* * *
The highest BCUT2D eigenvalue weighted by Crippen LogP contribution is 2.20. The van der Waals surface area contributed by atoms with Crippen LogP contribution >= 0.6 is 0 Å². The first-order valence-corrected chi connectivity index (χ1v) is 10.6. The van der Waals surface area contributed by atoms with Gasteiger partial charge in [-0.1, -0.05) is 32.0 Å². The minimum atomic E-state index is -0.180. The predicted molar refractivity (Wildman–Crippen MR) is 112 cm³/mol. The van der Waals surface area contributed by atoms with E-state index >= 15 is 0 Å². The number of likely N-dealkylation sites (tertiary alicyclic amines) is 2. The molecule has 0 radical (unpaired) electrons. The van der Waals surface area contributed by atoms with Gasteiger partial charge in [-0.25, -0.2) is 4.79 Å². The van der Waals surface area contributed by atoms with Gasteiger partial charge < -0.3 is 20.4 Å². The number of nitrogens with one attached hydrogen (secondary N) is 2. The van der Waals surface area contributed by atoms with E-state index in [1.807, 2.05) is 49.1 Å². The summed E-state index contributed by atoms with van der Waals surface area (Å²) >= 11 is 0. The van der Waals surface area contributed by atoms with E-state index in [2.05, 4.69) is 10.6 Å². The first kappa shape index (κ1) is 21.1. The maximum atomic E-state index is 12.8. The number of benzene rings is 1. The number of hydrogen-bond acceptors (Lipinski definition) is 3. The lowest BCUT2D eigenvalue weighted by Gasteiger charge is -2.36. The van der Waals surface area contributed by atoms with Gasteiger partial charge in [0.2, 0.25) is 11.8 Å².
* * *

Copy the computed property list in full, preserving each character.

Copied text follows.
The highest BCUT2D eigenvalue weighted by Crippen LogP contribution is 2.20. The van der Waals surface area contributed by atoms with Crippen LogP contribution >= 0.6 is 0 Å². The first-order valence-corrected chi connectivity index (χ1v) is 10.6. The van der Waals surface area contributed by atoms with Gasteiger partial charge in [-0.1, -0.05) is 32.0 Å². The minimum atomic E-state index is -0.180. The predicted molar refractivity (Wildman–Crippen MR) is 112 cm³/mol. The van der Waals surface area contributed by atoms with E-state index >= 15 is 0 Å². The number of likely N-dealkylation sites (tertiary alicyclic amines) is 2. The molecule has 0 radical (unpaired) electrons. The van der Waals surface area contributed by atoms with Gasteiger partial charge in [-0.25, -0.2) is 4.79 Å². The van der Waals surface area contributed by atoms with Gasteiger partial charge < -0.3 is 20.4 Å². The number of nitrogens with one attached hydrogen (secondary N) is 2. The van der Waals surface area contributed by atoms with E-state index in [1.807, 2.05) is 49.1 Å². The summed E-state index contributed by atoms with van der Waals surface area (Å²) >= 11 is 0. The van der Waals surface area contributed by atoms with E-state index in [2.05, 4.69) is 10.6 Å². The first kappa shape index (κ1) is 21.1. The maximum atomic E-state index is 12.8. The number of benzene rings is 1. The number of hydrogen-bond acceptors (Lipinski definition) is 3. The lowest BCUT2D eigenvalue weighted by Gasteiger charge is -2.36. The van der Waals surface area contributed by atoms with Gasteiger partial charge in [0.2, 0.25) is 11.8 Å².